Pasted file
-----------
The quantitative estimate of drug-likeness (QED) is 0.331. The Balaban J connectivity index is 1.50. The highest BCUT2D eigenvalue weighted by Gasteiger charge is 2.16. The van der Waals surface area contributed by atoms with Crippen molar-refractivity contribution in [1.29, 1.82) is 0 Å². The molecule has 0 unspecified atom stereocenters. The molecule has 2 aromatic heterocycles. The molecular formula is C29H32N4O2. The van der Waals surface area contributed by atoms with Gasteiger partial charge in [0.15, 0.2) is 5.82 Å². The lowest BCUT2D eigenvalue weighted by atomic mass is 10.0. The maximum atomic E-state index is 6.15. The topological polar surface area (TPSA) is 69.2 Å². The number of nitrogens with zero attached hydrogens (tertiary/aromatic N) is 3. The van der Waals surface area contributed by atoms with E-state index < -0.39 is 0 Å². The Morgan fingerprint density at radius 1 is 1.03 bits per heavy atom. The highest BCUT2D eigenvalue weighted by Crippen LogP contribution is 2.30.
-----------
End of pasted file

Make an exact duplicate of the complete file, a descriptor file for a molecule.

The quantitative estimate of drug-likeness (QED) is 0.331. The Balaban J connectivity index is 1.50. The highest BCUT2D eigenvalue weighted by Gasteiger charge is 2.16. The van der Waals surface area contributed by atoms with Crippen molar-refractivity contribution in [1.29, 1.82) is 0 Å². The molecule has 0 unspecified atom stereocenters. The molecule has 2 aromatic heterocycles. The molecular formula is C29H32N4O2. The van der Waals surface area contributed by atoms with Gasteiger partial charge in [0.15, 0.2) is 5.82 Å². The lowest BCUT2D eigenvalue weighted by atomic mass is 10.0. The maximum atomic E-state index is 6.15. The topological polar surface area (TPSA) is 69.2 Å². The number of nitrogens with zero attached hydrogens (tertiary/aromatic N) is 3. The van der Waals surface area contributed by atoms with E-state index < -0.39 is 0 Å². The Morgan fingerprint density at radius 1 is 1.03 bits per heavy atom. The highest BCUT2D eigenvalue weighted by Crippen LogP contribution is 2.30.